• $\begingroup$ The Porsche Mooney you mention had an engine based on the 911, not the 356/VW. 2 extra cylinders, a LOT more horse power, and in later years, higher RPM limits. RPM orange line on my '65 356C is at 5k rpms (and the car is cruise-able at near that), redline is at 5500 and you are booking an engine rebuild at 6k. On the late 70s/early 80s 911sc redline was closer to 7k IIRC... $\endgroup$ – ivanivan Jul 13 '17 at 21:23
  • $\begingroup$ @ivanivan both the 911 3.2 motor and the earlier 356 era 4 cylinder were actually certified for flight. The 4 cyl was used iirc on blimps and yes the Mooney had the 911 motor with an added stepper gearbox for the prop. The redline on my 78 911SC is 6200 RPM but in 5th I am around 3.5K on the highways. 911 Engines with their over cautious bearing setup can be built to redline even higher than that. $\endgroup$ – Dave Jul 14 '17 at 1:21
  • $\begingroup$ @Dave yup. The 3.0sc and 3.2 "Carrera" (real Carreras have 4 cams!) engines are darn near bullet proof. $\endgroup$ – ivanivan Jul 14 '17 at 1:32
  • $\begingroup$ @ivanivan that they are... $\endgroup$ – Dave Jul 14 '17 at 1:47
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There are mechanical limits to rpm and volumetric efficiency limits to engine RPM. Mechanical: Piston speed- damaged piston, rod Piston acceleration - ring flutter failure Valve float- catastrophic valve failure Increase RPM results in higher oil temps Volumetric: Ability to intake air is limited by: Airflow limits of intake system: carb airbox Intake tubes Intake manifolds, and ports, valves, cam design and timing. All thees things determine the amount of air the motor is able to intake and that determines the rpm the motor will work best at. More details can be found by looking in a superflow flowbench manual available for free on the net.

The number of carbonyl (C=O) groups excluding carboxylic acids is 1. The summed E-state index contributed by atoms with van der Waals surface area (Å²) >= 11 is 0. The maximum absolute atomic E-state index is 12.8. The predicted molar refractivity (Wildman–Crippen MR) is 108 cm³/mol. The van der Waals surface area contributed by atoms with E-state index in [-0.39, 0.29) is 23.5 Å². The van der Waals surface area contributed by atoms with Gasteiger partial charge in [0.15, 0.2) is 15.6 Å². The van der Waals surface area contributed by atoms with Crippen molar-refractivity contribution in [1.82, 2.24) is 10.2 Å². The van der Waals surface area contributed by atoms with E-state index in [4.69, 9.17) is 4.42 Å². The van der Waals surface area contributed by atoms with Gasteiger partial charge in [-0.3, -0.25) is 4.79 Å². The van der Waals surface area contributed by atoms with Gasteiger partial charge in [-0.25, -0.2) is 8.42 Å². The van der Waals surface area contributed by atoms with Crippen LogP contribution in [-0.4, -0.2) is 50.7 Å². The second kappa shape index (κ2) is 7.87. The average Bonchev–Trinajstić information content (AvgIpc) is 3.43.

Exceed mechanical limits and experience catastrophic failure. I the world of racing I often found mechanical limits by exceeding them. Exceed volumetric limits and see loss of torque.

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One could come up with a higher revving aircraft engine and gear it down for subsonic prop operation. That is what Porsche did with its PFM 3200 aircraft engine: took it's 911 flat six and geared it down. While it was a very good engine, with about twice the HP of similar displacement aircraft flat sixes, and was used to equip the Mooney M20L, it was also expensive to buy and had a fairly short TBO. Supposedly, the PFM 3200 sounded magnificent on takeoff.

Porsche exited the market in 2007 after $75 million in development costs to produce and sell around 80 engines. Supposedly, they bought back all of the PFM 3200 engines in use for liability reasons.

In contrast, the Continental and Lycoming flat sixes are much simpler, slower turning pushrod engines, built with an emphasis on reliability, not power to weight. Low RPM means no gearbox to gear down for prop operation, and no gearbox to maintain or fail. They are intended to operate at high power output for long periods of time without failing, as opposed to automotive engines that tend to loaf along at low power output, with an occasional burst of full power. Loss of power in an aircraft is a bit more serious than loss of power in a car, hence the emphasis on reliability.

So, if you want a flat six with lots of HP for non aircraft use... don't look at aircraft engines, unless you want an engine that turns slow, that you can floor for an hour or two regularly.